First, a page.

4 months ago • 2 mins
The European Central Bank (ECB) hasn’t had it easy in its battle against inflation. And with a closely watched measure of long-term eurozone inflation expectations now at a 13-year high, it doesn’t look like it’s going to get a lot easier just yet.
The “five-year, five-year forward inflation swap” is a market-derived gauge of what investors expect average inflation to be over the five-year period that begins five years from today. The measure hit 2.67% this week, its highest level since 2010 – and that’s despite some signs that the ECB’s recent interest rate hikes have actually made progress in bringing inflation under control.
While the five-year, five-year swap rate aims to reflect long-term inflation expectations beyond the current economic cycle, in practice it often moves in line with short-term price pressures and so it’s been lifted by a recent jump in energy prices. And, sure, it can also be distorted by heightened hedging activity, especially during the reduced trading volumes of August. But the fact that it has been steadily climbing in the past six months is nonetheless a potential headache for the ECB, which would find itself in a tough spot if investors are continuing to bet on long-term inflation staying well above its 2% target.
But the thing that really stands out for me when I look at this gauge is how starkly different it is from its recent history. Eurozone inflation was persistently below the ECB’s target in the decade after the 2008-09 financial crisis, and that fueled predictions of a Japan-style deflationary slump. But those predictions are now a thing of the past: wealth management firm Lombard Odier, for example, estimates that the bloc’s inflation could remain on average 1.5 percentage points higher in the decade leading up to 2032 compared to the one before, as rising prices on food and energy (made worse by Russia’s invasion of Ukraine) lead to higher and higher wage demands.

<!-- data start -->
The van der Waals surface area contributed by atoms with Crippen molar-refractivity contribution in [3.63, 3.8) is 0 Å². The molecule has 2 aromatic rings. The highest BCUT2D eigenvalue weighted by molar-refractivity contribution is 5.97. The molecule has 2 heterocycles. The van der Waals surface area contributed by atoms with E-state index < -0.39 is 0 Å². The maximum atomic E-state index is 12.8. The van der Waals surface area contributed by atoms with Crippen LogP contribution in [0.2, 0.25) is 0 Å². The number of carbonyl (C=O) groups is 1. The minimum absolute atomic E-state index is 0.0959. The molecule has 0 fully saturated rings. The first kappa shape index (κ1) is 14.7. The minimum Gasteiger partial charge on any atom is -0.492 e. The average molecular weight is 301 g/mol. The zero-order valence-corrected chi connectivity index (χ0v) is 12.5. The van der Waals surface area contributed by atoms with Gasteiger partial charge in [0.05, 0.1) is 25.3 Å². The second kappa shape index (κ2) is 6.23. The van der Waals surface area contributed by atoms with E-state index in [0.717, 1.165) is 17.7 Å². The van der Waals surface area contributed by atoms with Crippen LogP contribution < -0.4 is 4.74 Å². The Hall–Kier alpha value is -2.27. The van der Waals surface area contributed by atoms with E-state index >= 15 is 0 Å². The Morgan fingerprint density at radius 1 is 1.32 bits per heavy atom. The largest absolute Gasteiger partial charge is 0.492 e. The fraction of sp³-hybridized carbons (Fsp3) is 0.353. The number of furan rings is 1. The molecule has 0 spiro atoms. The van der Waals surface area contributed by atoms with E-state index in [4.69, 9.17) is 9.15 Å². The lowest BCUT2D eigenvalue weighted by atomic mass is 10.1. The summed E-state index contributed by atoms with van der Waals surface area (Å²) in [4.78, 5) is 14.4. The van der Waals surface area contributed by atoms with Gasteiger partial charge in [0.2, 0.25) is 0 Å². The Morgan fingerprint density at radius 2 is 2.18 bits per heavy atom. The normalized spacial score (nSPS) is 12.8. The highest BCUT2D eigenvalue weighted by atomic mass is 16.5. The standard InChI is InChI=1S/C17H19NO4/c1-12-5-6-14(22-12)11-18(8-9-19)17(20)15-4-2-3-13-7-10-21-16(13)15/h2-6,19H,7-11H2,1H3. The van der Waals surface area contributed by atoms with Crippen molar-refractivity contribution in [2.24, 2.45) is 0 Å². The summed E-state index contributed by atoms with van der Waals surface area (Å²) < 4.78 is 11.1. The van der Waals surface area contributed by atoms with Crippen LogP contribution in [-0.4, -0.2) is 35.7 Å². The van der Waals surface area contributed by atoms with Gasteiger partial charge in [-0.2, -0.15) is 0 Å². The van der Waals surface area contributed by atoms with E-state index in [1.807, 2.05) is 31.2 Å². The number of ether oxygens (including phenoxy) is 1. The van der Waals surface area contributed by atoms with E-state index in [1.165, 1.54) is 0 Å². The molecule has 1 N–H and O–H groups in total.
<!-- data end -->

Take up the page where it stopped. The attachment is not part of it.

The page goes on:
Disclaimer: These articles are provided for information purposes only. Occasionally, an opinion about whether to buy or sell a specific investment may be provided. The content is not intended to be a personal recommendation to buy or sell any financial instrument or product, or to adopt any investment strategy as it is not provided based on an assessment of your investing knowledge and experience, your financial situation or your investment objectives. The value of your investments, and the income derived from them, may go down as well as up. You may not get back all the money that you invest. The investments referred to in this article may not be suitable for all investors, and if in doubt, an investor should seek advice from a qualified investment advisor.
/3 • Your free quarterly content is about to expire. Uncover the biggest trends and opportunities. Subscribe now for 50%. Cancel anytime.